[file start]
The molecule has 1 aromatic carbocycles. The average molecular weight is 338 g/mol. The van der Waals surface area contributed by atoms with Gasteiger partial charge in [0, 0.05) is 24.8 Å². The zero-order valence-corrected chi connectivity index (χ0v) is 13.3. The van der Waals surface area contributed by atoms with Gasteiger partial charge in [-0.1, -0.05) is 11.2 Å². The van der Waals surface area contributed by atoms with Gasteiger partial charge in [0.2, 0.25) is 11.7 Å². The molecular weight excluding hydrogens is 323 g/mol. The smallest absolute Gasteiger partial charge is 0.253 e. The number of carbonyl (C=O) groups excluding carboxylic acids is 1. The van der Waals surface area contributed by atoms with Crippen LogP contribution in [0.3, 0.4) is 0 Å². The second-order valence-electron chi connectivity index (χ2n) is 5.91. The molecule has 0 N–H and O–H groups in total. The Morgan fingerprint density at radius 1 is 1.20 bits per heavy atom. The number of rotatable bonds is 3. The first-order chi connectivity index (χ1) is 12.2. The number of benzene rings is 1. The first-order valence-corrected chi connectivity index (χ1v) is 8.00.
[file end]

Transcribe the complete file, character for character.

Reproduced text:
The molecule has 1 aromatic carbocycles. The average molecular weight is 338 g/mol. The van der Waals surface area contributed by atoms with Gasteiger partial charge in [0, 0.05) is 24.8 Å². The zero-order valence-corrected chi connectivity index (χ0v) is 13.3. The van der Waals surface area contributed by atoms with Gasteiger partial charge in [-0.1, -0.05) is 11.2 Å². The van der Waals surface area contributed by atoms with Gasteiger partial charge in [0.2, 0.25) is 11.7 Å². The molecular weight excluding hydrogens is 323 g/mol. The smallest absolute Gasteiger partial charge is 0.253 e. The number of carbonyl (C=O) groups excluding carboxylic acids is 1. The van der Waals surface area contributed by atoms with Crippen LogP contribution in [0.3, 0.4) is 0 Å². The second-order valence-electron chi connectivity index (χ2n) is 5.91. The molecule has 0 N–H and O–H groups in total. The Morgan fingerprint density at radius 1 is 1.20 bits per heavy atom. The number of rotatable bonds is 3. The first-order chi connectivity index (χ1) is 12.2. The number of benzene rings is 1. The first-order valence-corrected chi connectivity index (χ1v) is 8.00.